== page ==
IE 11 is not supported. For an optimal experience visit our site on another browser.

NYPD sergeant pleads guilty to assaulting suspects after punching 2 men in custody

Phillip Wong was sentenced to two years’ probation, anger management counseling and 70 hours’ community service. 

A New York City police sergeant pleaded guilty Wednesday to assault charges connected to two suspects who had been arrested in Manhattan, authorities said.

Philip Wong, 37, punched a 48-year-old man in a Harlem holding cell in October 2019 and then attacked another man, 35, during an April 29, 2020, arrest on the Upper West Side, Manhattan District Attorney Alvin Bragg said in a statement.

In that latter incident at the 96th Street subway station, Wong was watching officers under his supervision arrest a man who had punched another passenger, authorities said.

As the suspect was being led away, "he yelled obscenities and anti-Asian slurs at Wong, then kicked Wong in the leg," prosecutors said in a statement.

That's when Wong and another officer took the handcuffed man to the ground and the sergeant knelt into his back, authorities said. The man was said to have continued to taunt Wong before he cried out, “I can’t breathe!”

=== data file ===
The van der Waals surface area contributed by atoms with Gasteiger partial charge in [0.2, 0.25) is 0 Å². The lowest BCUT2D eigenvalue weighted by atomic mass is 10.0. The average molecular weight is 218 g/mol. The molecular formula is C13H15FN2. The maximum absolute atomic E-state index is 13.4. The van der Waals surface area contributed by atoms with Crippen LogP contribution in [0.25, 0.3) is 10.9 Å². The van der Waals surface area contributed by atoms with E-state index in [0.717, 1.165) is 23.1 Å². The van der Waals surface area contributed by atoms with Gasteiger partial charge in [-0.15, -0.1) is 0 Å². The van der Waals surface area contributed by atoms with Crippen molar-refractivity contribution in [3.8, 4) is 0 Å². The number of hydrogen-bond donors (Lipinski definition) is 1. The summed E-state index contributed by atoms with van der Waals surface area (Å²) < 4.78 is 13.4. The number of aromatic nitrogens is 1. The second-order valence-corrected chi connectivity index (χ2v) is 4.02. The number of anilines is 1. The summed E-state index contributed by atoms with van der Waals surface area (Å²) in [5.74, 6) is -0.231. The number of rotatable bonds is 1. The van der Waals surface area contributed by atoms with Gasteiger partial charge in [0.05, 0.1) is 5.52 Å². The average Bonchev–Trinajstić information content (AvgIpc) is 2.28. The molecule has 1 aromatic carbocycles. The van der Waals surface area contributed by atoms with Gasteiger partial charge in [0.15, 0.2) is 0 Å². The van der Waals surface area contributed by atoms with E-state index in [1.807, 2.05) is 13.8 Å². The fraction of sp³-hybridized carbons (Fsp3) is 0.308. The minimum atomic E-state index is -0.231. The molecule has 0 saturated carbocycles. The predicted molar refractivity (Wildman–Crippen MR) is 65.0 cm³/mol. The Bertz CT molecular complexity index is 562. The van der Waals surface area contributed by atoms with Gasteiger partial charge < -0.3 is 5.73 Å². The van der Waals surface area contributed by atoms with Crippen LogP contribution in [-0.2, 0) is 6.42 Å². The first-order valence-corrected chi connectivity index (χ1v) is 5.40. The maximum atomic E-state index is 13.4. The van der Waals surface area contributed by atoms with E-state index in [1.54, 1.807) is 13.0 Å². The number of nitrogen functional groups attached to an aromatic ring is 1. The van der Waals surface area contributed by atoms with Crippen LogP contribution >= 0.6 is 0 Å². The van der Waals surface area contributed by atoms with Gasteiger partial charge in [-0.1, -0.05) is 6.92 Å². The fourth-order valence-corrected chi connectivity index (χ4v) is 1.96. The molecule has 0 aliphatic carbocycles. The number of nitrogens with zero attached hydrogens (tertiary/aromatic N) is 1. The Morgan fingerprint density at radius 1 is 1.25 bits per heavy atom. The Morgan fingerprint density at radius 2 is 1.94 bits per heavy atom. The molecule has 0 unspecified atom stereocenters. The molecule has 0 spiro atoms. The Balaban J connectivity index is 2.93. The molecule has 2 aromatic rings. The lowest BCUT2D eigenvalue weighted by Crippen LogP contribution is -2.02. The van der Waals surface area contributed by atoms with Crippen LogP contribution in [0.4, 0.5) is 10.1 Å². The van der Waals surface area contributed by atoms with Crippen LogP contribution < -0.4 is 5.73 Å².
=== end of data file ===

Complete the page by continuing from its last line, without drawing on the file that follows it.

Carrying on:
Prosecutors quoted Wong as saying he didn't care "if you can breathe or not" before he punched the man's face.

Prosecutors had asked for 60 days in jail, calling Wong a repeat offender.

In the first case, Wong and two other officers took a suspect to a holding cell in Harlem on Oct. 4, 2019, when the man kicked the cell door and spit at the officers, officials said.

Wong then punched the man in the face, leading to his being taken to a hospital, where he was treated for a laceration above his right eye, which required stitches, officials said.

At Wong’s sentencing, also on Wednesday, state Supreme Court Judge Curtis Farber ordered him to serve two years of probation, undergo anger management counseling and perform 70 hours of community service, officials said. Supreme Court is the top criminal court in New York.

Wong is still employed by the police department but is in a disciplinary process that could lead to his firing, a spokeswoman for the district attorney said. The police department would confirm only that Wong is employed and on modified duty.

Wong's attorney and a representative for the Sergeants Benevolent Association could not be immediately reached for comment Wednesday.

“Law enforcement officials are sworn to serve and protect their communities, including New Yorkers in their custody,” Bragg said. “In this case, Sergeant Wong violated not only his oath — but the law — during the violent arrests of two New Yorkers, on two separate occasions.

"Our Office will continue to investigate and prosecute police violence, and we encourage any victims or witnesses of similar conduct to report it to our Police Accountability Unit."